City & country

The How and Why of Spuds (1920), National Archives Collection

This year’s Northeast Historic Film’s Summer Symposium takes place 25-26 July, at Bucksport, Maine. Northeast Historic Film collects, preserves, and makes available to the public, film and videotape of interest to the people of northern New England, and holds an annual symposium which focuses on regional film, much of it amateur, and stretching back to the 1920s. This year’s theme is City & Country:

Images and archetypes of the city and the country as seemingly distinct locations and ways of life have remained a potent force in the cultural imagination since the mid 19th century. Even though the transformations of industrial culture and mobility have changed rural and urban landscapes and lifestyles, the ideas and images associated with the City and the Country continues to thrive as traditional poles of modern experience. They are where we anchor the dreams and fears of technology and tradition, and where we are animated by hopes of progress and the comforts of nostalgia. As Raymond Williams noted of this powerful duality, “the contrast of country and city is one of the major forms in which we become conscious of a central part of our experience and of the crises of our society.”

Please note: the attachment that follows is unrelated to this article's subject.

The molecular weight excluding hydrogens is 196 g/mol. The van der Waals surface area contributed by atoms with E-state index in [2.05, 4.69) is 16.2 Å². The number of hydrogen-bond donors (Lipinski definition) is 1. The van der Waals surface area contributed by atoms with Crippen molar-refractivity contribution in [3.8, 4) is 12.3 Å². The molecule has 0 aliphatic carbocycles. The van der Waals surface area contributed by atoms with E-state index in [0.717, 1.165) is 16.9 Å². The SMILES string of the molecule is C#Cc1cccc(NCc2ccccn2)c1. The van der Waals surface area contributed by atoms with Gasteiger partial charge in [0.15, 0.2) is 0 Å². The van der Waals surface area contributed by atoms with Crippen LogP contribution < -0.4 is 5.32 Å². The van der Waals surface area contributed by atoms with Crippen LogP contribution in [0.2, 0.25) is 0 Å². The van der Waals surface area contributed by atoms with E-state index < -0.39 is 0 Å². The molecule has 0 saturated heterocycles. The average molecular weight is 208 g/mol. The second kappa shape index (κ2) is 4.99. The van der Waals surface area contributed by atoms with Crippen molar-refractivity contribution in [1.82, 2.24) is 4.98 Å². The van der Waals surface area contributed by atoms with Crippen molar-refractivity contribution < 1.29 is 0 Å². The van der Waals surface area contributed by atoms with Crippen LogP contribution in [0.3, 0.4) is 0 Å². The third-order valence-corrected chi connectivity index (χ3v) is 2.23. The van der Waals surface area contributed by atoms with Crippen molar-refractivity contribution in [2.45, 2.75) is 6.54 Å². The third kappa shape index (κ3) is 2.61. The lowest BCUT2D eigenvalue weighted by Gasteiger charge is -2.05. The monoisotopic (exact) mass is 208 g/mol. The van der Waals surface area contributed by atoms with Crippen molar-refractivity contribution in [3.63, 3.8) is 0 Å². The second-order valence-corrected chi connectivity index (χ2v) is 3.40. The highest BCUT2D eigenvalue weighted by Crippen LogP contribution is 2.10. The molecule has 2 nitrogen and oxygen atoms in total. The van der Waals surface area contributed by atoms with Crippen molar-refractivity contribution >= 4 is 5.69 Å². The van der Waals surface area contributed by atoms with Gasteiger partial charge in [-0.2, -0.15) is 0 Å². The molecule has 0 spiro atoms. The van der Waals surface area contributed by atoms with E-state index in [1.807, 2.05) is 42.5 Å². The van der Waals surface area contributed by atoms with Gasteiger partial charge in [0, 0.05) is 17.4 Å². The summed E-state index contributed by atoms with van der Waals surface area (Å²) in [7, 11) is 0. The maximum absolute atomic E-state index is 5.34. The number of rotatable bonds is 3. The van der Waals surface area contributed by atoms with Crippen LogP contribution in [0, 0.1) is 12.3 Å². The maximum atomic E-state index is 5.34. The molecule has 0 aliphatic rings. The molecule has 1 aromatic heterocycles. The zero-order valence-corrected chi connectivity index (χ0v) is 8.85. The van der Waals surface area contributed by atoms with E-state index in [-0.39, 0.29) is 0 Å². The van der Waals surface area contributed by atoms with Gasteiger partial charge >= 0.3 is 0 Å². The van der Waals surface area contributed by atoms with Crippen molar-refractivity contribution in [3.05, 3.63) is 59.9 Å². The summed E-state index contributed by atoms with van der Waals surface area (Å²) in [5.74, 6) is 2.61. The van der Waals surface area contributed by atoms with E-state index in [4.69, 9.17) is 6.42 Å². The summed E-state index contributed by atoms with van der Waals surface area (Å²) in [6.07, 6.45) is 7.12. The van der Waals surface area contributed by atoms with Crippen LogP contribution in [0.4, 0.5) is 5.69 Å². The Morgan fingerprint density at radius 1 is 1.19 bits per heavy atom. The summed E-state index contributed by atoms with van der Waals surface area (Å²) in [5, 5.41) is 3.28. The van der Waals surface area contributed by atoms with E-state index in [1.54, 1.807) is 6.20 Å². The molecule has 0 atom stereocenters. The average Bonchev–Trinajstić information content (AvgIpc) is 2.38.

More information as ever from the website.

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